“It may take me one day; it might take me a week,” Rubio said. “I think it’s really important that we do it the right way. I think it’s important that we know clearly what we’re voting on, what its implications are, and every question is answered.”

Rubio’s nine-minute video laid out several points he’ll be looking for, all having to do with Medicaid and the individual buyer’s marketplace.

He said he wants a bill that protects pre-existing conditions, yet provides flexibility so that if someone wants to purchase only catastrophic health insurance, that will be available as an acceptable option. He also wants health insurance tax credits tied to age and income.

His other issues dealt with how the federal legislation could impact Florida uniquely, particularly dealing with Medicaid. In particular, he noted that Florida has a “low baseline” for Medicaid payments, and he does not want the state penalized by a system that builds from a baseline forward in coming years.

 

Budget panel sends schools, economic development, Medicaid bills to the floor

The Senate’s versions of legislation pumping money into public schools, hospitals, Enterprise Florida, and Visit Florida — and establishing a regulatory framework for medical marijuana — cleared the Appropriations Committee Thursday.

The votes — either unanimous or nearly so — sent the measures to the Senate floor. They also augured confrontations with the House involving oversight of economic development grants, and spending on Medicaid and public schools.

Chairman Jack Latvala appeared determined to hold his ground. For example, of a provision allowing use of local tourist tax dollars for Visit Florida projects in small counties — forbidden statewide in the House bill — he said: “I plan on sticking with that. If we have a bill, that ability is going to be in it.”

That bill — SB 2-A — includes more stringent review of the Florida Job Growth Grant Fund projects it would authorize.

For example, Enterprise and Visit Florida projects more than $750,000 would need approval by a special legislative committee. Those worth more than $500,000 would need to be posted on the organization’s website for 14 days before they take effect.

Legislation preferred by the House and Gov. Rick Scott would “vote a blank check with no accountability,” Latvala said. By contrast, in the Senate, “we’re not just talking the talk; we’re walking the walk.”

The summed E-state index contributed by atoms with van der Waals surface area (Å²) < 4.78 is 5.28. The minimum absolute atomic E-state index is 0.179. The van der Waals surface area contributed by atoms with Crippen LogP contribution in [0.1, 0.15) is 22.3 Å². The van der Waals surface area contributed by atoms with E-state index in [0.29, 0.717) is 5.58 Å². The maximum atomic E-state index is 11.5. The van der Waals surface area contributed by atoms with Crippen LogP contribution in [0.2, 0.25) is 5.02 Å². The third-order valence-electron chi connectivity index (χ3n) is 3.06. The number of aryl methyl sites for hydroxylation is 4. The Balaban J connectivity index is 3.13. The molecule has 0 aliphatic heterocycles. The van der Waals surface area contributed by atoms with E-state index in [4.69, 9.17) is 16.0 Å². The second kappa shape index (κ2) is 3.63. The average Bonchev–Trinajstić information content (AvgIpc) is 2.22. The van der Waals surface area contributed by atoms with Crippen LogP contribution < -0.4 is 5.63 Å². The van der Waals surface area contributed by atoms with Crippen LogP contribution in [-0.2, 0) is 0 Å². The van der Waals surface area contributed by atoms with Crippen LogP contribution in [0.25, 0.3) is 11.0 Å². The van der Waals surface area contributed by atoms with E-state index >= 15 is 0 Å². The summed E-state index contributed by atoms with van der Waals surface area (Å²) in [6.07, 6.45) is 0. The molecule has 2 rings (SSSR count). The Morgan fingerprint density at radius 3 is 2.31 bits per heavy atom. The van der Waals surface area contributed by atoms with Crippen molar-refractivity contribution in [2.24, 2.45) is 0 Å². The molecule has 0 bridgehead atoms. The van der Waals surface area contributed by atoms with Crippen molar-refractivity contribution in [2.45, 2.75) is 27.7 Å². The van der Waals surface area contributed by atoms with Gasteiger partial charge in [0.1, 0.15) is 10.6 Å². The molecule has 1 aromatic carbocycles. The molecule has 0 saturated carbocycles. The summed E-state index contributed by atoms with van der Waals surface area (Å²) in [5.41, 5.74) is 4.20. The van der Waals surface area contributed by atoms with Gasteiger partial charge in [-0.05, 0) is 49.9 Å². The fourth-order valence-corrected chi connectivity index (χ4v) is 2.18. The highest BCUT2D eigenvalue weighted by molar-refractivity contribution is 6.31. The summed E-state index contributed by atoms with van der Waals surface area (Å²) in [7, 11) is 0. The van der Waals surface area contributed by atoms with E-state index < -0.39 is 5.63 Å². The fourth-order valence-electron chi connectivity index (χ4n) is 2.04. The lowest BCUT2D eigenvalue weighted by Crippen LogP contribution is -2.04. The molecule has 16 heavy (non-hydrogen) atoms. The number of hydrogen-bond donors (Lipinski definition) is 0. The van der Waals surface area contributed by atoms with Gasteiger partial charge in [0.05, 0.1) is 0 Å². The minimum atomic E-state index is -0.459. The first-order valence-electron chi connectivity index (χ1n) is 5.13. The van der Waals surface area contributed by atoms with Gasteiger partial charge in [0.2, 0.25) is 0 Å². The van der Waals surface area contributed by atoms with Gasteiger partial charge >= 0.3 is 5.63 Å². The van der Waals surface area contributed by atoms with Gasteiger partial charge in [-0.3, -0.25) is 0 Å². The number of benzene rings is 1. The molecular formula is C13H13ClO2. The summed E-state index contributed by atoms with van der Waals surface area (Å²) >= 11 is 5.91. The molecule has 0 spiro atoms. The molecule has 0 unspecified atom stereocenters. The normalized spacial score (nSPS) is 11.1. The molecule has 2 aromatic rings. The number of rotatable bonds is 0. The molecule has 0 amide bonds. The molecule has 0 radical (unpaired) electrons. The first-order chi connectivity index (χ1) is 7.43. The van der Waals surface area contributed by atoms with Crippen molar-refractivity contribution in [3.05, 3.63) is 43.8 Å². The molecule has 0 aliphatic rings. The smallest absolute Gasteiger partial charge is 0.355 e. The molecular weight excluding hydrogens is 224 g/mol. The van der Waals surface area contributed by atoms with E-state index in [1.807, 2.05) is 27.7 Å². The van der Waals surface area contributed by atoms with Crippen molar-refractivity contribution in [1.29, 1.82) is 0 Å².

House Speaker Richard Corcoran defended the House bill.

“The oversight already exists,” Corcoran told reporters.

“He (Scott) is elected. The Legislature is elected. We go in every single year. All those things can looked at,” he said. “But they’re broad-based benefits to the entire state.”

The full Senate began the special session Wednesday by voting to override Scott’s veto of the $11 billion budget for public schools, plus $75 million in the higher education budget.

SB 2500-A, approved by Latvala’s committee Thursday, adds another $215 to the schools budget.

Besides serving as an “insurance policy” to keep the schools open after the new fiscal year begins on July 1 — and against procedural tricks by the House — the Senate’s procedural posture “gives us flexibility on 72 hours.” That’s the three days legislators must wait before voting on budget bills — “at $70,000 a day for the taxpayers,” Latvala said.

For the record, the House doesn’t believe the cooling off period applies during the special session.

Sen. Dennis Simmons withdrew amendments that would have raided the House’s Schools of Hope program to provide $100 million in social services for students at underperforming schools. He indicated he might offer them on the Senate floor.

He argues the program can’t spend the money during its first year anyway, given the time needed to enlist charter operators.

Sen. Anatere Flores conceded SB 4-A, her bill to restore $100 million of the $200 million the Appropriations Act cut from Medicaid reimbursement rates to hospitals, has provoked indifference — even hostility — in the House.

Counting federal matching money, the cuts would be reduced by $260 million.

“Hope springs eternal,” Flores told reporters.

“It is completely within the Senate’s purview to say hospital cuts were a major issue. Forget about it being important to the Senate. It’s important to the state,” she said. “This is an opportunity for us to get that right.”